Why You Shouldn’t Skip Malaysia

I recently began a four-month tour around Southeast Asia.  I have a pretty extensive list of countries that I want to visit which never gets any smaller, but I must admit that my first stop was determined simply because it was the cheapest ticket out of Korea. Now, after spending over a month there, getting to know the country and loving it, I am left wondering why people often leave Malaysia out of their southeast circuit.

Petronas

The stunning Petronas Towers in Kuala Lumpur.

Here are five reasons why I think you shouldn’t skip Malaysia:

Wonton Mee

Wonton mee from the street market in Penang.

1. The food.  Yes, I’m sure you love pad Thai and pho, so you can’t wait to get to Thailand and Vietnam to eat as much as your heart desires, but what is Malaysian food? It’s amazing, that is what! I found myself thinking about lunch before I was even finished breakfast, and dinner before I was finished lunch. I reckon the Indian food is second only to India itself (and yes, better than the UK), add in some delicious Chinese dishes, a mixture of elements from the two, some yummy traditional Malay dishes and incredible street food fit for a king but often less than a dollar or two and you’ve got the food in Malaysia. Some cities are known simply for their food specialities. Roti cenai, wonton mee, and Hainan chicken…’nough said.

Motorcycle

Street art in Penang.

2. The ease of travel. As a first time solo traveller, I couldn’t have picked an easier place to start my journey than Malaysia. First of all, there is little to no language barrier. Coming from Korea where planning the simplest of weekend trips were extremely difficult and stressful without the help of a native speaker, this came as a welcome surprise. With the exception of places like the Cameron Highlands, Tioman and the Perhentian Islands, Malaysia’s accommodations are extensively represented on Hostelworld and other similar websites. For those places that are not, (and even those that are), it’s incredibly easy to just show up and find accommodation upon arrival. Every hostel seems to book tours, transfers or bus tickets to every major destination in Malaysia and Thailand, so there’s no need to book everything ahead of time on your own on the internet, and hope that you’ve booked the correct ticket. Finally, Air Asia, one of Asia’s top budget airlines, is based in Malaysia. This means that is it very easy to find cheap and frequent flights from any major city, not just Kuala Lumpur, to other cities in Peninsular Malaysia, Borneo and throughout Asia.

Long Beach

Long Beach on Perhentian Kecil.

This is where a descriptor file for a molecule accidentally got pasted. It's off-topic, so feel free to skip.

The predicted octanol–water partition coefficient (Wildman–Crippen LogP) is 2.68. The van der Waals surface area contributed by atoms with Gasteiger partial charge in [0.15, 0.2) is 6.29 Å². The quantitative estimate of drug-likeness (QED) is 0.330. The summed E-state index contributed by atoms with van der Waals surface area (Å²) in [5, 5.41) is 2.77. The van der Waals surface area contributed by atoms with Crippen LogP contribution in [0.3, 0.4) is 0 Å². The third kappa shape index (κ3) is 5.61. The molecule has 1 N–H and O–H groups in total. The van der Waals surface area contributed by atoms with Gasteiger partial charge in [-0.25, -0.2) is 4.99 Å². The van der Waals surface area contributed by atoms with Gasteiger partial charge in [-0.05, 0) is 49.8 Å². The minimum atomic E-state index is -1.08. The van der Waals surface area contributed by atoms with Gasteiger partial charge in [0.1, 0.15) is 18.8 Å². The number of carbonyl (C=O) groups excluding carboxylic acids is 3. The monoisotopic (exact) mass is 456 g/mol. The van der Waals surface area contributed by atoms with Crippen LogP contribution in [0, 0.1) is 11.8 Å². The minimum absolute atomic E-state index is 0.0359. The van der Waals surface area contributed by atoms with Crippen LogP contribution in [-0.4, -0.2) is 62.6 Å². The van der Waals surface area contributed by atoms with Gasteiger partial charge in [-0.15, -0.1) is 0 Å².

3. It has everything. If you want to lay on incredible beaches, trek through lush jungle, gawk at amazing architecture, chill in Chinatown, dine in a Sikh temple, dive with sharks, shop ‘ll you drop, party until dawn, go to the spa, wander through street markets, hang out with elephants and orangutans, climb a mountain, then go for it, because Malaysia has all of that, and so much more.

Ch

Chinese New Year parade in Melaka.

4. The people. Malaysia has a fascinating mixture of ethnicities and religions which I find so interesting to observe. There are the Malays whom are mostly Muslim, the ethnic Indians, and the ethnic Chinese. Observing the three distinct groups coexist and interact with each other is pretty cool, and so unlike the places I’m used to, such as homogenous Korea, or mosaic Canada.

Beer

Tiger is made in nearby Singapore, but is Malaysia’s ‘local’ beer.

5. A seemingly lesser quantity of douches. If you’ve ever travelled, you have likely encountered, your typical young, (omitting nationalities to avoid offending anyone) backpackers who are ONLY there to get ridiculously pissed and be obnoxious. I’m certainly not above this, having lived abroad, travelled for most of my twenties, and enjoying alcoholic beverages, but we all know the type I’m referring to. Being that Malaysia is one of the more expensive places to drink in Southeast Asia (not actually expensive, but maybe $2-3 for a beer rather than 50¢ – $1 in neighbouring countries), I’ve observed that the majority of this particular demographic seems to have skipped this country on their way through the Banana Pancake Trail. This means quieter dorms, cooler people and more meaningful interactions.

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